Sweet Peas

By

“Do you remember?” she whispers.

I had watched, transfixed, as she ran out onto the alley’s slippery pavement, twirling and dancing such as the ballet of the dying swan, grinning and laughing with the bliss of a child as she enjoyed the Earth and the Wind and the Rain. I’d sat there, atop a smooth, polished step, in the smooth, polished alley, in that smooth, polished city, and watched.

I had listened as the grey soles of my love’s bare feet beat softly against the road. I had admired the rhythmic twist of her body as she moved under the grey skies; watched as the water soaked her short, bouncing golden locks and meandered like a coiling stream down, down, down; watched as the white dress clinging to her soaked body rolled like a wave until the fabric pooled at her knees.

It had never crossed my mind to wonder what was so worth rejoicing. I had always known; and so I took pleasure in her pleasure, watching as she danced to Life and to Love, her song the beat of rain. “It’s coming,” she would say.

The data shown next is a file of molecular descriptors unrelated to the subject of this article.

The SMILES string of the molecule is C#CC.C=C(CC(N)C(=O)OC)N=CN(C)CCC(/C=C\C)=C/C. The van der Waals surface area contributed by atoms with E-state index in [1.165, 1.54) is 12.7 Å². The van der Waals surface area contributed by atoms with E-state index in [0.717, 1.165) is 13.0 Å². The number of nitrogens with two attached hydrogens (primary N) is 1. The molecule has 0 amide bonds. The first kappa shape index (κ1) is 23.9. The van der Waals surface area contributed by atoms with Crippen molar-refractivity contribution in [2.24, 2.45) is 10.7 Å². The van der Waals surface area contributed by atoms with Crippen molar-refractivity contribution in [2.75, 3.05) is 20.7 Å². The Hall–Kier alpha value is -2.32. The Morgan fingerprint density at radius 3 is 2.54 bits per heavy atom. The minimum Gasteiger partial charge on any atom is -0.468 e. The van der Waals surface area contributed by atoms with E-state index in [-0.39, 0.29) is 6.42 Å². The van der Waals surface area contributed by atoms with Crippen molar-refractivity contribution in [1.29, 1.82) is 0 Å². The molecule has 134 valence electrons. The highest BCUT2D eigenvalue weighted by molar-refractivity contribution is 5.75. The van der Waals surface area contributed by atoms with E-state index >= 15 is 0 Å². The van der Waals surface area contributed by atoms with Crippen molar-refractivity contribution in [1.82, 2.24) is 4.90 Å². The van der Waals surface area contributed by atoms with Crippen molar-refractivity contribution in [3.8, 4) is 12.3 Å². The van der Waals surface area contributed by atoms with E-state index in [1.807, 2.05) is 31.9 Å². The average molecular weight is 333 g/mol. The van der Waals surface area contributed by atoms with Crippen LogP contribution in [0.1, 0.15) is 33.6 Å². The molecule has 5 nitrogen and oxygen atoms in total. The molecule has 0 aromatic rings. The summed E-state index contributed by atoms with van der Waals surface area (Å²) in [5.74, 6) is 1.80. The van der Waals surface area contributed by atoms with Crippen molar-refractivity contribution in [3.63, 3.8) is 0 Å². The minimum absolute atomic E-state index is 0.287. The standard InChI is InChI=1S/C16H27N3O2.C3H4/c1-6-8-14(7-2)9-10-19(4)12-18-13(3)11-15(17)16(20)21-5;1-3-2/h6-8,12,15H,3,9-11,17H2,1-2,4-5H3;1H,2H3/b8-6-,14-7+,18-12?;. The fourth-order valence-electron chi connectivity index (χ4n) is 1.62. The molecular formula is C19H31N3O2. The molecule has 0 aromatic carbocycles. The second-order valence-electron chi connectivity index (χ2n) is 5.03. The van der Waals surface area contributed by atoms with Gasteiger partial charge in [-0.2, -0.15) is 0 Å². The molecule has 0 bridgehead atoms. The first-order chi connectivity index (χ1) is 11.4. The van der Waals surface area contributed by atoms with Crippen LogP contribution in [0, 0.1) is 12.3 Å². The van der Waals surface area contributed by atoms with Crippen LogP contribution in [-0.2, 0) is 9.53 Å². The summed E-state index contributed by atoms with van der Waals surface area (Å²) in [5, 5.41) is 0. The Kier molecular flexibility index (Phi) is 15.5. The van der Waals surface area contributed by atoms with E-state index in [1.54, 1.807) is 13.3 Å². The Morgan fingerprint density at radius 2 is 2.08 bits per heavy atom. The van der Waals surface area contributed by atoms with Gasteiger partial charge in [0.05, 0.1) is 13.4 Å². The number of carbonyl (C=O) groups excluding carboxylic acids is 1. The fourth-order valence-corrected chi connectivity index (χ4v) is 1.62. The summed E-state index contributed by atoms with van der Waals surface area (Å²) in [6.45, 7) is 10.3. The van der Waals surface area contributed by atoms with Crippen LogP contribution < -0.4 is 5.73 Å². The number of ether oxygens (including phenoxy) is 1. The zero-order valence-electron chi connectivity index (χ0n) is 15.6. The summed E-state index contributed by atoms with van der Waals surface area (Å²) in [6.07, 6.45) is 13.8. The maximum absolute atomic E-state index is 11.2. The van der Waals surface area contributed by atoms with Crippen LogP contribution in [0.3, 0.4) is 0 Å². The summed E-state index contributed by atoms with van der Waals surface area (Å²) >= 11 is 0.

With a confirmative glance toward the darkening skies, painted with the grit and grime and black smoke of humankind, I would mutter, “It is.” She would laugh. “The Sweet Peas are still blooming.” Good-bye. Departure. Thank you for a lovely time. “They are.”

The swan’s song was fading; she lies pale in plutonic patency. The regal creature takes a bow. A swan does not turn grey.

“I remember,” I choke.

Soon, she would slip away from me, to whisp like soot into the red sky. I grabbed hold of her hand, held her to me for those precious seconds in a porcelain plague.

In acid rain we danced.

– Michaela

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